The incumbent institutional platform providers are finding the rise of independent financial advisers challenging from a product development and distribution point of view, says Praemium.
Speaking to ifa, Praemium head of distribution Martin Morris said the major financial institutions are not keeping pace with trends in the post-FOFA environment and burgeoning IFA movement.
“I think the new environment is going to be difficult for them – they have been set up as businesses for the world of tied distribution,” Mr Morris said.
“I think they need to decide whether they are going to develop products truly suited to the IFA market or open up and allow other service providers to reach their networks. They are still transitioning and I think struggling with that decision.”
Despite lip service being paid to ‘open architecture’ and broad APLs at the institutions, many are still hesitant to open up their financial advice networks to third-party technology and investment product providers.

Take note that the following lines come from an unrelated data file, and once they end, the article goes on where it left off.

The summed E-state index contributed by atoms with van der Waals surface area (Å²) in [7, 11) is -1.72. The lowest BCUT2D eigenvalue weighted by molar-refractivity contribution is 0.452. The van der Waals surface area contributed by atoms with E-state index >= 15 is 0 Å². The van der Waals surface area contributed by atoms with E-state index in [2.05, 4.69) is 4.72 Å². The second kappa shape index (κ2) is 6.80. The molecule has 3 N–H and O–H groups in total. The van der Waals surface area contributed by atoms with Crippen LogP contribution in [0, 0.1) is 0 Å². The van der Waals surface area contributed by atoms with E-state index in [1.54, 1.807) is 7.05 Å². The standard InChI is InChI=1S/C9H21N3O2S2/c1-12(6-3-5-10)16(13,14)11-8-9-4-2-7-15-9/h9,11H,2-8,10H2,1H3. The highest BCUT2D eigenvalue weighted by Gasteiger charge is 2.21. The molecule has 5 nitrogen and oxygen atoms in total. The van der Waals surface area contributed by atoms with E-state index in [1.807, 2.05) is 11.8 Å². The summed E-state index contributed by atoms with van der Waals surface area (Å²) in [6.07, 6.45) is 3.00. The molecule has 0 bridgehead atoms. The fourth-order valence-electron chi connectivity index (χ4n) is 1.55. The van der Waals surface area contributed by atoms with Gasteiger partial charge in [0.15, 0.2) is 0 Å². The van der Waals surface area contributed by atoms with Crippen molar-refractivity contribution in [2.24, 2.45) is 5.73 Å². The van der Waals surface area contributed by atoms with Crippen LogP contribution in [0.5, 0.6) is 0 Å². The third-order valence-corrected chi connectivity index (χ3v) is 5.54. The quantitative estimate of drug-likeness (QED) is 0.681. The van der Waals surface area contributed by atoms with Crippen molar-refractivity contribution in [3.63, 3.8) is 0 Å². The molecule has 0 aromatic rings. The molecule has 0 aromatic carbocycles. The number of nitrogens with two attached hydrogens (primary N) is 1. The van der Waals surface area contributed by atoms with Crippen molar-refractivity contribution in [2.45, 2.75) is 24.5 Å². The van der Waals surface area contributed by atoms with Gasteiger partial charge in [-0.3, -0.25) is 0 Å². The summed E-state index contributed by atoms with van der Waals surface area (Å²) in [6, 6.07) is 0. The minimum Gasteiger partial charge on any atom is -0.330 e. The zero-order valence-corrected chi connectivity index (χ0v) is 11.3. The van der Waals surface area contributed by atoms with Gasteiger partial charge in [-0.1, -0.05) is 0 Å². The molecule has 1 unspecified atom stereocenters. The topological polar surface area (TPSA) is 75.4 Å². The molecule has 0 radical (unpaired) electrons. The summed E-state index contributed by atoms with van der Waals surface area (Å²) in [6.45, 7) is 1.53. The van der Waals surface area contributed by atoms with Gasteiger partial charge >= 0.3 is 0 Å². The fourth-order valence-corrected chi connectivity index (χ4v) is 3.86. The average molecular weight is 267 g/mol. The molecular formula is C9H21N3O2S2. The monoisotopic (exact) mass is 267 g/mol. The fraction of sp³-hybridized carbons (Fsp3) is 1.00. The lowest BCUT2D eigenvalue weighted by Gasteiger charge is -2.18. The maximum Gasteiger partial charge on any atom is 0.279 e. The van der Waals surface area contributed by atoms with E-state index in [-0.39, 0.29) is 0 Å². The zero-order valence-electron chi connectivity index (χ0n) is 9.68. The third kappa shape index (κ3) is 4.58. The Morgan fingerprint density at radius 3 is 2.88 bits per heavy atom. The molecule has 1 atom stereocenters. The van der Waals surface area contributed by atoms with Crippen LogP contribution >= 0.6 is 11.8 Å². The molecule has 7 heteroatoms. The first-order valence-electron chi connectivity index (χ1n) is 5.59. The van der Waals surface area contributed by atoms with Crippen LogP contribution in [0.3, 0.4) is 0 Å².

“We’re still not talking to the large AFSLs,” he explained. “They are still controlling their advisers, they are still badging their own PDSs, they are still badging their own models, so there hasn’t been a change in the way they interact.”
Mr Morris said it was still “virtually impossible” for advisers with some large institutionally-owned licensees to use a Praemium platform, for example, though said it was increasingly possible to strike a relationship with a large and influential practice within an institutional network and “push for an exception”.
The distribution strategist also criticised some of the so-called SMA offerings introduced by the institutional platform providers.
“The institutions may introduce ‘managed accounts’ as an opportunity, but they still control the process and it still sits on old technology,” he said.
The comments come as 75 per cent of respondents to an ifa straw poll indicated they believe the independent financial adviser market will outnumber the institutionally-aligned market in the future, with 50.3 per cent anticipating the shift to occur within two years.
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